mojave desert

#352 Kelso Dunes

Kelso Dunes in the Mojave National Preserve are one of the largest (45 square miles) and tallest (700 feet) sand dunes in the North America. They are considered young created in the last 25,000 years by climate change and are often called the 'Singing Dunes' for the booming noise created by sliding sands. Run down a dune and listen for the rumble. A moderate 3 mile round-trip trail takes you to the top of the highest dune and is perfect for solitude seekers.


#347 Moorten Botanical Garden

Moorten Botanical Garden and Cactarium has been a Palm Springs tradition since 1939. This one acre garden packs in 3,000 desert cacti from around the globe including North American Deserts: Mojave, Sonoran, Chihuahuan, Great Basin & Colorado Plateau as well as Mexico, Africa and South America. Enjoy the wonderful mirage of cacti along its stunning trails.


#336 Wind Wolves Preserve

Wind Wolves Preserve is the largest non-profit preserve on the west coast at 93,000 acres. The Transverse & Coast Ranges, Sierra Nevada, Mojave Desert and San Joaquin Valley all meet to create one of the most ecologically diverse regions in the country. Protected by the Wildlands Conservancy, the preserve is free and open to the public for all to enjoy. Visit in the Spring when the golden hills turn a brilliant green and burst with wildflowers.


#334 Vasquez Rocks Natural Area Park

Vasquez Rocks Natural Area is a 932 acre park outside of Santa Clarita in the Sierra Pelona Mountains. Located along the San Andreas Fault, these sandstone rocks were formed 25 million years ago. Tataviam Native Americans lived in grass hut villages here and considered the site sacred. The rocks were named for Tiburcio Vasquez, a notorious bandit who used the area as a hideout in 1874. Hollywood has filmed here since the 30's including The Flintstones, Star Trek and Planet of the Apes.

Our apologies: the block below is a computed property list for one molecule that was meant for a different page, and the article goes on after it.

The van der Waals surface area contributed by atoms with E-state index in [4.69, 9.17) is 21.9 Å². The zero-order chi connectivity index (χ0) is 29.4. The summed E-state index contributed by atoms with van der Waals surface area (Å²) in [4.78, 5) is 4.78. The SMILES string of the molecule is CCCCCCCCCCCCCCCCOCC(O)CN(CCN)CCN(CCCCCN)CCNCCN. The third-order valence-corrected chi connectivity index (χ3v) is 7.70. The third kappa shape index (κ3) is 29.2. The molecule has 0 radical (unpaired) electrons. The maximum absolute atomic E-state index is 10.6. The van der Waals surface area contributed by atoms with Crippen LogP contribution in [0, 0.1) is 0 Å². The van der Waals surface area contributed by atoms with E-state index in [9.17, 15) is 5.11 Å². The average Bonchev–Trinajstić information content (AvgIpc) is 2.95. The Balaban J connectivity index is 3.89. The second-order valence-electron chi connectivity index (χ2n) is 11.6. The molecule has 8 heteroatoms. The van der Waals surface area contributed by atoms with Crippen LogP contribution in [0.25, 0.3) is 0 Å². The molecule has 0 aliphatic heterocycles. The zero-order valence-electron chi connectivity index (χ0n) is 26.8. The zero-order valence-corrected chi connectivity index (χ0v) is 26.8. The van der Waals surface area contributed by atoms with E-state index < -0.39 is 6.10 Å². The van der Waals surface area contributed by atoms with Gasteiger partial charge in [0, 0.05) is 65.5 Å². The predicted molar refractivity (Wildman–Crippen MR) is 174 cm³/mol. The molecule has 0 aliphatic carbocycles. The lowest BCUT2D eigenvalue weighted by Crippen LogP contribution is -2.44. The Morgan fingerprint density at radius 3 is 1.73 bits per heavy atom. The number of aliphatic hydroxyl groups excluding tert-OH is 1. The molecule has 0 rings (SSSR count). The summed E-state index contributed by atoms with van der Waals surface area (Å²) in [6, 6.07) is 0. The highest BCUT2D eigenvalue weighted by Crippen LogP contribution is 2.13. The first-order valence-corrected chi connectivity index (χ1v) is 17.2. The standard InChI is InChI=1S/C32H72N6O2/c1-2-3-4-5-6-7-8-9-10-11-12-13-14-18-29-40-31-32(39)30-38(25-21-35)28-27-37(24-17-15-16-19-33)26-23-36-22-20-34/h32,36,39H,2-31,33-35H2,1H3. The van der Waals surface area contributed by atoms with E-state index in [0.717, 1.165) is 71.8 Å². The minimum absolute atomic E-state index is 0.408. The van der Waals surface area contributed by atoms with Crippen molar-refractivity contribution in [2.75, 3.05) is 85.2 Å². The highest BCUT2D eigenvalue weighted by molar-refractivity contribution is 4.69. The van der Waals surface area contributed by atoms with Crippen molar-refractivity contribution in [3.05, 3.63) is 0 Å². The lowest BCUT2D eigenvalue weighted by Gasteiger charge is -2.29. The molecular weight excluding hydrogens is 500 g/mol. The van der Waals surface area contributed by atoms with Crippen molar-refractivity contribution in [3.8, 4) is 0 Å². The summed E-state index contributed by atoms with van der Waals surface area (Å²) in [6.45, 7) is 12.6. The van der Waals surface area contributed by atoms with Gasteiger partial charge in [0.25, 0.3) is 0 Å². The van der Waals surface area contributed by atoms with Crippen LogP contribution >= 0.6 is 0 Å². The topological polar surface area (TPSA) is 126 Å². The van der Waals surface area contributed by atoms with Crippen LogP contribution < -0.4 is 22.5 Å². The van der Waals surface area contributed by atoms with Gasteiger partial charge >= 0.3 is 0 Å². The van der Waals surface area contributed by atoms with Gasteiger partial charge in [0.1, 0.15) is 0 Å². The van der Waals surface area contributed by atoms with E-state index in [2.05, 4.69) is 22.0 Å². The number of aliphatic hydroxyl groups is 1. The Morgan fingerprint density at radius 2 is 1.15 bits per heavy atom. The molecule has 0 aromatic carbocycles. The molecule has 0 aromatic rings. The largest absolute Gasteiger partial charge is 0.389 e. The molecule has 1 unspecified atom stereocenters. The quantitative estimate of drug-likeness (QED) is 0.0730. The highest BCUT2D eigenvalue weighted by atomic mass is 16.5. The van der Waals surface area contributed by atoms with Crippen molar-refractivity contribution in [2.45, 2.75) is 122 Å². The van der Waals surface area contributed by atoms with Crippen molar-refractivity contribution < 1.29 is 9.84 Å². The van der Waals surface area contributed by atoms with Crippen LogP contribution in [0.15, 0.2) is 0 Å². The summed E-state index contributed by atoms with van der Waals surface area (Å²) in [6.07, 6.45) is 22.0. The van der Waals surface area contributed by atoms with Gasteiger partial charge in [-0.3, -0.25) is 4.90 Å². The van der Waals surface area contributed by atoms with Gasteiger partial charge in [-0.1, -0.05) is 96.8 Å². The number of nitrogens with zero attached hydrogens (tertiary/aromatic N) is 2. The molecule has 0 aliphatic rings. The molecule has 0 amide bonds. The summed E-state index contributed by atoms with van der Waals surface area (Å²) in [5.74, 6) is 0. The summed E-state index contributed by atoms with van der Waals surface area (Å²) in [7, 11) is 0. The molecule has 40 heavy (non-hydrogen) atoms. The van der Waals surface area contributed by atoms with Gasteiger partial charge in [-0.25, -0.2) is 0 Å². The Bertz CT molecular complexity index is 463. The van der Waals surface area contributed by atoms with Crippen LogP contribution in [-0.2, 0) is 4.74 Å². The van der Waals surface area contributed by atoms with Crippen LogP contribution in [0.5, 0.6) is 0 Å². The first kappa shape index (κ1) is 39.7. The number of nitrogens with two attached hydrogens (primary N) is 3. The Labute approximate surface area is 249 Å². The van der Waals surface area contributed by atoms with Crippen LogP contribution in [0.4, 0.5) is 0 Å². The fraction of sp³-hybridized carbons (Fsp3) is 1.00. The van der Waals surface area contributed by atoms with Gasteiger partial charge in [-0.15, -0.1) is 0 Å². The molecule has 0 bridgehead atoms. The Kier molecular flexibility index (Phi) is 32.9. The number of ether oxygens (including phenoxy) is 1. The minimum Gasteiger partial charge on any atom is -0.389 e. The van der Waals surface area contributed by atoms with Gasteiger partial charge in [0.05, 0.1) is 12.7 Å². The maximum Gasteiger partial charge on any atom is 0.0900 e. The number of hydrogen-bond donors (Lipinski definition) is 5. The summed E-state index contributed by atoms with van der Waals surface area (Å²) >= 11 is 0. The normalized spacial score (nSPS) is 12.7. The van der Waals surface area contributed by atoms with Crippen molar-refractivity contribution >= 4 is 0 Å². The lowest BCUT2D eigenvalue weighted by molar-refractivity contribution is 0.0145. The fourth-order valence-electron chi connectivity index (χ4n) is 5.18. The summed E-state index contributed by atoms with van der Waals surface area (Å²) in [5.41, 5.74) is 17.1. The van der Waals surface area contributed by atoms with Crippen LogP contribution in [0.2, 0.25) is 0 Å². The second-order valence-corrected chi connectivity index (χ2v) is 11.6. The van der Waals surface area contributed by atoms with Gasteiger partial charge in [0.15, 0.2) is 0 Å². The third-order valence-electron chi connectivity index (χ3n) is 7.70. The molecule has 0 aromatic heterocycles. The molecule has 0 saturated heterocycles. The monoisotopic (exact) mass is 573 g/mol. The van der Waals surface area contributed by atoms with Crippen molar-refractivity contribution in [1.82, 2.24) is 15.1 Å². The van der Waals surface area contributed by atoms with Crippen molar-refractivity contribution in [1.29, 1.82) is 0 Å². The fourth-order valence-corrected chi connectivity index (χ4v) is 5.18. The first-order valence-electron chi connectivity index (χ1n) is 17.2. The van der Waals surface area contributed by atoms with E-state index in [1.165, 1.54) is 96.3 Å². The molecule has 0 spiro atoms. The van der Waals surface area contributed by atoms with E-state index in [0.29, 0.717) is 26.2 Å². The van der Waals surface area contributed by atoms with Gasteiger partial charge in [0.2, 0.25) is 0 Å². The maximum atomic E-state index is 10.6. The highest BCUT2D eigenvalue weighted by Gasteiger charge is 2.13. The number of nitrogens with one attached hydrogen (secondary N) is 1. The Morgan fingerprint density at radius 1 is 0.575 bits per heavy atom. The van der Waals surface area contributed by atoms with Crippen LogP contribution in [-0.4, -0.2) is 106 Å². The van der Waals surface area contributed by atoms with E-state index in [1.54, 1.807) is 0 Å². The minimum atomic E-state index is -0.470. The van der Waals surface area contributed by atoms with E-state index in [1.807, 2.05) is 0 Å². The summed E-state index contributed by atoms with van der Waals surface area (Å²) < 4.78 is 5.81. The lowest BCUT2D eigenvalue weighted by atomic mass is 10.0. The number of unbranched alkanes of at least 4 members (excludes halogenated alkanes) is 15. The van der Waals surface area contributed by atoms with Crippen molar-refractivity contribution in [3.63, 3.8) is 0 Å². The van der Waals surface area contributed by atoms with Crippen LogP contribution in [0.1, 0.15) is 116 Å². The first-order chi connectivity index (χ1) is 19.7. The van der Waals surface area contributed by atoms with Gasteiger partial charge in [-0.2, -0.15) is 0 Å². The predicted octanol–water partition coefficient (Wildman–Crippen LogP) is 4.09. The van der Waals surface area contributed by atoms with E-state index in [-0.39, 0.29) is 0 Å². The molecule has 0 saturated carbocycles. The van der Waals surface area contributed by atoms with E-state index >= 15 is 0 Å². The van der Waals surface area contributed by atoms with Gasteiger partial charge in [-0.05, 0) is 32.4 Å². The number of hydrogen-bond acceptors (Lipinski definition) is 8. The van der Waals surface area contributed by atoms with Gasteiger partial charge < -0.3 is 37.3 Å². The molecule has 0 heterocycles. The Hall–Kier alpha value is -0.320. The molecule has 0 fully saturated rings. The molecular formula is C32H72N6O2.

#314 Elmer's Bottle Tree Ranch

Bottle Tree Ranch is a famous stop along California's Route 66. These stunning bottle trees were constructed by Elmer Long using found objects collected with his Dad over the years. Upon arranging bottles onto poles, Elmer noticed the mirage of colors projected by the sun shining through so created 200 more. Visit at sunset when the colors and shadows are their most vibrant.


#305 Keys View

Keys View offers a stunning panoramic vista of the desert from Joshua Tree National Park. Located on the edge of the Little San Bernardino Mountains, endless views of Palm Springs, the Coachella Valley, San Jacinto Peak, San Andreas Fault, Salton Sea and Mexico on a clear day can all be enjoyed from this must-see point.


#296 Antelope Valley Poppy Reserve

The Antelope Valley Poppy Reserve is a Spring wildflower showstopper. Located in the Mojave Desert outside of Los Angeles, poppies carpet rolling hills to create a stunning mirage of orange. Bloom is generally February through May though can vary each season depending on winter rains. One look of at the massive fields of California's State Flower will be an experience you will never forget.


#295 Cima Ghost Town

Cima is a ghost town located in the Mojave National Preserve. Founded in 1900 with the opening of a store and later post office in 1905, H.C. Gibson's made the town famous because he did not pump gas for his customers making this the original self-service station. The Union Pacific Railroad passes the lazy town each day on its historic route. Cima is also the heart of the largest and densest Joshua Tree grove on Earth.


#290 Noah Purifoy Outdoor Desert Art Museum

The Noah Purifoy Outdoor Desert Art Museum is a sculptural museum in Joshua Tree. Noah Purifoy was an artist born in Alabama but spent most of his working life in California. He was the first African American to attend the Chouinard Art Institute in Los Angeles and graduated with a BFA in 1956. He used debris and found objects from the desert to sculpt over 100 mesmerizing art installations created during his final years from 1989 to 2004.


#274 Wonderland of Rocks

Wonderland of Rocks features 12 square miles of amazing granite rock formations at Joshua Tree National Park. These monzogranite rocks formed 100 million years ago when molten liquid heated and traveled up from the Earth's crust. As the landscape changed to desert, flash floods caused the ground to wash away exposing rocks that piled into stacks of fascinating arrangements. This wonderland can be accessed from Barker Dam and Indian Cove trails.